You asked: "Will a Digestive Enzyme Supplement Help Reduce My Bloating?"
There’s a lot of confusion surrounding digestive enzyme supplements, and all sorts of people seem to take them for all sorts of reasons. But whether or not you’re likely to benefit from one depends on what your digestive problem is, and what type of enzyme you’re supplementing.
So let’s start with the basics: what is an enzyme?
An enzyme is a protein that facilitates a particular chemical reaction. In digestion, our bodies produce a wide range of different enzymes to facilitate the chemical breakdown of different food components into their smaller, absorbable building blocks.
The important thing to understand about enzymes are that they’re very specific to a particular type of biochemical reaction. In other words, a protein-digesting enzyme—called a protease—cannot break down things that aren’t proteins, like carbohydrates, fats, sugars or fiber. And even within the family of protein-digesting enzymes our bodies produce, different proteases are designed to break down different components of proteins we eat. For example, certain proteases break down the chemical bonds between protein building blocks toward the end of a protein’s chain, whereas others break bonds toward the center of a protein’s chain.
Without getting too mired down in biochemistry here, the first point I’d like to make is this: an enzyme will only help you improve digestion of a food if it’s the right enzyme for the right type of food.
Which brings us to the next question: is poor digestion of certain foods in your diet the cause of your bloating? And if so, which enzyme(s) supplements would target the poorly-digested food in your diet effectively to help alleviate your symptoms?
The most common causes of digestive symptoms from poor digestion and absorption of nutrients are from the following nutrients:
· Lactose, a natural sugar found in milk
· Fructose, a sugar found in certain fruits and sweeteners, and also added to processed foods
· Oligosaccharides, components of fiber commonly found in certain vegetables and beans that we humans don’t make enzymes to break down
Less commonly—but certain not uncommonly--incomplete digestion of fat can cause digestive symptoms. This generally occurs in people with a condition called pancreatic insufficiency, in which their pancreas isn’t able to produce or secrete enough of the fat digesting enzyme lipase to get the digestive job done. (People who don't digest fat well are more likely to complain of foul-smelling diarrhea, toxic smelling gas and weight loss in addition to mere 'bloating,' though.)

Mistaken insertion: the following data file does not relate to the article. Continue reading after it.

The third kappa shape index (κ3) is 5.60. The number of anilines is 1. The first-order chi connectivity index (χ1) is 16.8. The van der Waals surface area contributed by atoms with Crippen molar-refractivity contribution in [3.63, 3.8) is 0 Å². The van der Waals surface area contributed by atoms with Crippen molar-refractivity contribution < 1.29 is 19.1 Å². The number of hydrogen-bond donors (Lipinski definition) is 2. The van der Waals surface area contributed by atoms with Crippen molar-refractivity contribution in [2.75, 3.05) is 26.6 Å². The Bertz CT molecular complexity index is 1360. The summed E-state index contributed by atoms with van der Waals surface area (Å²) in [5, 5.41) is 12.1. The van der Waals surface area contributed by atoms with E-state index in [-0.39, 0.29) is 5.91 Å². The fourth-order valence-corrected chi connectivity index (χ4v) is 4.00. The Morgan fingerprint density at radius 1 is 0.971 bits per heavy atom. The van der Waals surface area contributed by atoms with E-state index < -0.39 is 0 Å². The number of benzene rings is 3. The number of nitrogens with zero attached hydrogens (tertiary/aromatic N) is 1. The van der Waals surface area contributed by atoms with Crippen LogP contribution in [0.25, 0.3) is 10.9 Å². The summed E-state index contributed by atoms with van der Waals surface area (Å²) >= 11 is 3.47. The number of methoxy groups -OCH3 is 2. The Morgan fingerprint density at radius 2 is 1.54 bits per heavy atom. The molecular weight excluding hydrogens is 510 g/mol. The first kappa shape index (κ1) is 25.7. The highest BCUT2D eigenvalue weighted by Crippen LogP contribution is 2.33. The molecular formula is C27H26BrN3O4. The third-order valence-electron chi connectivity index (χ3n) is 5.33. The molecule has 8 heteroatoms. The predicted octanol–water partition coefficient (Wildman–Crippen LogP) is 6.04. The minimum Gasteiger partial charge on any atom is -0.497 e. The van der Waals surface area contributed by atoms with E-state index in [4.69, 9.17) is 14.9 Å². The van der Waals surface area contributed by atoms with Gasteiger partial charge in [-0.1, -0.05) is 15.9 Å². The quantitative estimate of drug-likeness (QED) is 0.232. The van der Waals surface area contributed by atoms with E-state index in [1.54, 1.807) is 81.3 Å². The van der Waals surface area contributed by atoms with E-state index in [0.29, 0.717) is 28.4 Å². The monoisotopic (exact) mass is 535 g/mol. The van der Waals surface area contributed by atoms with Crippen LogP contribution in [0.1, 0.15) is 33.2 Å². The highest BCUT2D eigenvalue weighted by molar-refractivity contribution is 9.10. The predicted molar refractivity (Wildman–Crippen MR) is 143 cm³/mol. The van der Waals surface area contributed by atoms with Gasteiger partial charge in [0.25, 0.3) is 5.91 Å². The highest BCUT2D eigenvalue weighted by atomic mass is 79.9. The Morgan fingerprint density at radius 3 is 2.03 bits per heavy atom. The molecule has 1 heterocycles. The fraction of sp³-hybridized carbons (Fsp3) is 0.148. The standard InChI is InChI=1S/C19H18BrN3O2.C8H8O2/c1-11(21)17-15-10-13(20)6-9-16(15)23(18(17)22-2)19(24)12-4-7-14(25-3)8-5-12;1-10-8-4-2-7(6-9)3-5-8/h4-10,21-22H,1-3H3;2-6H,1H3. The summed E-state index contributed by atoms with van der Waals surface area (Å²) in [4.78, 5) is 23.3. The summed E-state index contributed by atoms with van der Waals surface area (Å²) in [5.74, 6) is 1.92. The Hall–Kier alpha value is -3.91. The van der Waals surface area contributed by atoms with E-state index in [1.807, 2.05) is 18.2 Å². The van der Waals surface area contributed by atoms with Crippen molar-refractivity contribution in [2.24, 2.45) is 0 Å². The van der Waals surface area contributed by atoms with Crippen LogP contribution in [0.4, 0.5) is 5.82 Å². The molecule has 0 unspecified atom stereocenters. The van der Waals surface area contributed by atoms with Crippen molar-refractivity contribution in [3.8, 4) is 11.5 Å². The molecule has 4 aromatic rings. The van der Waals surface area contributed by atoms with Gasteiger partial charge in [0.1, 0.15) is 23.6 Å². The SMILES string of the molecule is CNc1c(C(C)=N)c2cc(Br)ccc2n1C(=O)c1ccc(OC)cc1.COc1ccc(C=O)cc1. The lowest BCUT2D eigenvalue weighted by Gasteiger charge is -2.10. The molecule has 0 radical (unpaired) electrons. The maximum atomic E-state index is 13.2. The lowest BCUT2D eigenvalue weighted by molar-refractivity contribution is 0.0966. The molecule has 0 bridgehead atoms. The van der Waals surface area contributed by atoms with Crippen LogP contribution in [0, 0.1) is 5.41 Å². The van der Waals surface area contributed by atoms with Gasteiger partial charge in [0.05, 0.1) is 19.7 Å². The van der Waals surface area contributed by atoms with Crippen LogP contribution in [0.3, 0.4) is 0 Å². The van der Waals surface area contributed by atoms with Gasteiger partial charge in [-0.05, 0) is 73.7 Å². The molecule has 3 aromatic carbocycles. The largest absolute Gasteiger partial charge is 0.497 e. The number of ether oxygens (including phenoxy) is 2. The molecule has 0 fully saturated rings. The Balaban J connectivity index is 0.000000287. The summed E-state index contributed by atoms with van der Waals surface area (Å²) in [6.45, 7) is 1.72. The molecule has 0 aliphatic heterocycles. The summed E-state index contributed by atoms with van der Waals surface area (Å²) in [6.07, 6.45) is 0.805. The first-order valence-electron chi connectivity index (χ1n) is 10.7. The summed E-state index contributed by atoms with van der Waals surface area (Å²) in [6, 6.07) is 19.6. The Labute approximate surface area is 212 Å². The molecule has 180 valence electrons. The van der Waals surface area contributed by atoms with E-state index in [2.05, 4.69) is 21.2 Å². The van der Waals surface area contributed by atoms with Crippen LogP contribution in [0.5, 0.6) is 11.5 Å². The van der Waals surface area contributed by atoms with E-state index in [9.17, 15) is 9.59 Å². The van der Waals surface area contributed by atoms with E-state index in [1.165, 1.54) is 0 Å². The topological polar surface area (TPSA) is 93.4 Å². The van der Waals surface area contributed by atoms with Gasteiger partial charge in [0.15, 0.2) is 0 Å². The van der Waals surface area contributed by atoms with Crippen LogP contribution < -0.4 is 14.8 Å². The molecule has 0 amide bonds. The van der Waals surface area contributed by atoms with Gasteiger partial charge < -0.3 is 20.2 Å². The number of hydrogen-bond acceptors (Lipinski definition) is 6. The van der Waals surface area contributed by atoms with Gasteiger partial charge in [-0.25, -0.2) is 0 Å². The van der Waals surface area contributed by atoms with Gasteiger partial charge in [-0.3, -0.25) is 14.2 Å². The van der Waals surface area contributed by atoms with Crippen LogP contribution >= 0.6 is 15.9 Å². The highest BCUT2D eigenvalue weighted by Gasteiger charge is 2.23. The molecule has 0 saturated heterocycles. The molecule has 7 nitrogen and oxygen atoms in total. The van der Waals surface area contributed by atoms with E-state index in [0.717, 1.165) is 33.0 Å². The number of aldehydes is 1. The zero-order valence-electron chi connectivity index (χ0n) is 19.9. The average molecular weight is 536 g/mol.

It is exceedingly rare for people to have trouble digesting sugar in the form of sucrose (table sugar) or glucose and simple starches (maltose, amylose). These are among the most rapidly and easily absorbed nutrients…even among people whose pancreas function is impaired. Enzyme supplements targeted at breaking these nutrients down are a waste of money.
It is also not very common to experience gas and related bloating from poor digestion of proteins (including gluten) and certain types of plant fiber like cellulose. This is because the gas-producing bacteria living in our guts aren’t particularly well-equipped to ferment these nutrients, even when we don’t digest them. Enzyme supplements targeted at breaking these nutrients down aren’t likely to alleviate much gas or bloating.
Hopefully, this introduction helps explain my approach to the question of digestive enzyme supplements, which is:
The ones most likely to help reduce symptoms of gas, bloating and diarrhea related to poor digestion of nutrients are those which are specific to helping us digest those nutrients most likely to cause digestive distress:
· Lactase enzyme, when taken just before eating lactose-containing dairy foods
· Xylose isomerase, when taken just before eating fructose-containing fruits, juices and sweetened foods
· Alpha-galactosidase, when taken just before eating veggies in the cabbage family (broccoli, Brussels sprouts), beets, lentils, beans and chickpeas
If digesting fat gives you trouble due to problems with your pancreas, then the dose and delivery of lipase enzyme contained in your typical non-prescription enzyme supplement may not get the job done. It’s important to discuss prescription lipase options with your doctor to ensure you’re getting a standardized supplement that will enable you to absorb both fat—and all the fat-linked vitamins you need to meet your needs.
All of the other enzymes commonly contained in dietary supplement products are either redundant to your body’s own very unlikely-to-be-impaired production—or unlikely to reduce symptoms of gas and bloating, since the foods they help digest don’t generally cause gas and bloating to begin with. I regard the following enzyme supplement ingredients to be pretty useless in managing digestive distress in uncomfortable but otherwise healthy people:
· Ox bile
· Betaine Hcl